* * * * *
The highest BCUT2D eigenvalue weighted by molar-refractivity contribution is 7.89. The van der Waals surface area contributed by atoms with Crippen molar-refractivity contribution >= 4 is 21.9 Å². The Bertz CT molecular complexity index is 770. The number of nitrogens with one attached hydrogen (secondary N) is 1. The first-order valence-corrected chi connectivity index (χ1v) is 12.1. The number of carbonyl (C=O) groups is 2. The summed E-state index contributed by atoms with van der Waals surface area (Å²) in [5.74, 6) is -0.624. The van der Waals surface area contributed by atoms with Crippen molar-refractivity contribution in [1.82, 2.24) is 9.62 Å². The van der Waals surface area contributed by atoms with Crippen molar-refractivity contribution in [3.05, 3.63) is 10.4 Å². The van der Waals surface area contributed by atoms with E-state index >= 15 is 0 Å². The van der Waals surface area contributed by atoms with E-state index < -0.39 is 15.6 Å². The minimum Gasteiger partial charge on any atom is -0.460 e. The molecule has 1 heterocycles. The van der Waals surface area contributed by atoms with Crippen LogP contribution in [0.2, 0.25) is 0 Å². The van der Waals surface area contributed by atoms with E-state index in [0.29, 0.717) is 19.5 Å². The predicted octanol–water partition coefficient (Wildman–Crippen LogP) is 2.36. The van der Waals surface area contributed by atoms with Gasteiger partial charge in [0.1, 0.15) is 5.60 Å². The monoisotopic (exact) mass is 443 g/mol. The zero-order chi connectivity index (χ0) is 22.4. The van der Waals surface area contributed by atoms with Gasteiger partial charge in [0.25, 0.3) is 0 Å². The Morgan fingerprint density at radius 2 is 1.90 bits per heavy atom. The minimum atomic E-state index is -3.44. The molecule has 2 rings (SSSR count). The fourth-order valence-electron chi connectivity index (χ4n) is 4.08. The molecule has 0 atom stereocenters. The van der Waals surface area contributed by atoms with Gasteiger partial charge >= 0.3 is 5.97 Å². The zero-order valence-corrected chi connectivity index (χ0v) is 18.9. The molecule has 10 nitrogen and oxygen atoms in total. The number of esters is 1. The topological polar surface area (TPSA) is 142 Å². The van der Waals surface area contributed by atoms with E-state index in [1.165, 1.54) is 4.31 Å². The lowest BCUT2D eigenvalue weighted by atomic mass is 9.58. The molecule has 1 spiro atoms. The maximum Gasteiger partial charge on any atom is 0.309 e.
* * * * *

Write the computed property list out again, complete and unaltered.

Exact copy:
The highest BCUT2D eigenvalue weighted by molar-refractivity contribution is 7.89. The van der Waals surface area contributed by atoms with Crippen molar-refractivity contribution >= 4 is 21.9 Å². The Bertz CT molecular complexity index is 770. The number of nitrogens with one attached hydrogen (secondary N) is 1. The first-order valence-corrected chi connectivity index (χ1v) is 12.1. The number of carbonyl (C=O) groups is 2. The summed E-state index contributed by atoms with van der Waals surface area (Å²) in [5.74, 6) is -0.624. The van der Waals surface area contributed by atoms with Crippen molar-refractivity contribution in [1.82, 2.24) is 9.62 Å². The van der Waals surface area contributed by atoms with Crippen molar-refractivity contribution in [3.05, 3.63) is 10.4 Å². The van der Waals surface area contributed by atoms with E-state index >= 15 is 0 Å². The van der Waals surface area contributed by atoms with E-state index < -0.39 is 15.6 Å². The minimum Gasteiger partial charge on any atom is -0.460 e. The molecule has 1 heterocycles. The van der Waals surface area contributed by atoms with Crippen LogP contribution in [0.2, 0.25) is 0 Å². The van der Waals surface area contributed by atoms with E-state index in [0.29, 0.717) is 19.5 Å². The predicted octanol–water partition coefficient (Wildman–Crippen LogP) is 2.36. The van der Waals surface area contributed by atoms with Gasteiger partial charge in [0.1, 0.15) is 5.60 Å². The monoisotopic (exact) mass is 443 g/mol. The zero-order chi connectivity index (χ0) is 22.4. The van der Waals surface area contributed by atoms with Gasteiger partial charge in [0.25, 0.3) is 0 Å². The Morgan fingerprint density at radius 2 is 1.90 bits per heavy atom. The minimum atomic E-state index is -3.44. The molecule has 2 rings (SSSR count). The fourth-order valence-electron chi connectivity index (χ4n) is 4.08. The molecule has 0 atom stereocenters. The van der Waals surface area contributed by atoms with Gasteiger partial charge >= 0.3 is 5.97 Å². The zero-order valence-corrected chi connectivity index (χ0v) is 18.9. The molecule has 10 nitrogen and oxygen atoms in total. The number of esters is 1. The topological polar surface area (TPSA) is 142 Å². The van der Waals surface area contributed by atoms with E-state index in [1.165, 1.54) is 4.31 Å². The lowest BCUT2D eigenvalue weighted by atomic mass is 9.58. The molecule has 1 spiro atoms. The maximum Gasteiger partial charge on any atom is 0.309 e.